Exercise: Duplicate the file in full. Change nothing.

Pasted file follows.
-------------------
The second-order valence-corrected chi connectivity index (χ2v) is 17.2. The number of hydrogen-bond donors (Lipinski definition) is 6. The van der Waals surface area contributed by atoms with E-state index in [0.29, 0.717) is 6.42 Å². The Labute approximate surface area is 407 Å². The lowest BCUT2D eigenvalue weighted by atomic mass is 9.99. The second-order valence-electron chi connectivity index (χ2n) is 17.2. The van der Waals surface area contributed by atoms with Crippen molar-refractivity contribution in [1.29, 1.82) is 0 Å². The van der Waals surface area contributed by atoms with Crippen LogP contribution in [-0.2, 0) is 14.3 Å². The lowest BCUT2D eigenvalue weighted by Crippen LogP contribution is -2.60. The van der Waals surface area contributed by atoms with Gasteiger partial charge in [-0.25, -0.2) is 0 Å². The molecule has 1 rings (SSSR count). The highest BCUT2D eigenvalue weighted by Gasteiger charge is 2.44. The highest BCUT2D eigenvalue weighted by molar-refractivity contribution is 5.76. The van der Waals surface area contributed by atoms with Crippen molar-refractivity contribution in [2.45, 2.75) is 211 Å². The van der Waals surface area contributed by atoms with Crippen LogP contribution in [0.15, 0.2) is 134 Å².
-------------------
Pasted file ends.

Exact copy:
The second-order valence-corrected chi connectivity index (χ2v) is 17.2. The number of hydrogen-bond donors (Lipinski definition) is 6. The van der Waals surface area contributed by atoms with E-state index in [0.29, 0.717) is 6.42 Å². The Labute approximate surface area is 407 Å². The lowest BCUT2D eigenvalue weighted by atomic mass is 9.99. The second-order valence-electron chi connectivity index (χ2n) is 17.2. The van der Waals surface area contributed by atoms with Crippen molar-refractivity contribution in [1.29, 1.82) is 0 Å². The van der Waals surface area contributed by atoms with Crippen LogP contribution in [-0.2, 0) is 14.3 Å². The lowest BCUT2D eigenvalue weighted by Crippen LogP contribution is -2.60. The van der Waals surface area contributed by atoms with Gasteiger partial charge in [-0.25, -0.2) is 0 Å². The molecule has 1 rings (SSSR count). The highest BCUT2D eigenvalue weighted by Gasteiger charge is 2.44. The highest BCUT2D eigenvalue weighted by molar-refractivity contribution is 5.76. The van der Waals surface area contributed by atoms with Crippen molar-refractivity contribution in [2.45, 2.75) is 211 Å². The van der Waals surface area contributed by atoms with Crippen LogP contribution in [0.15, 0.2) is 134 Å².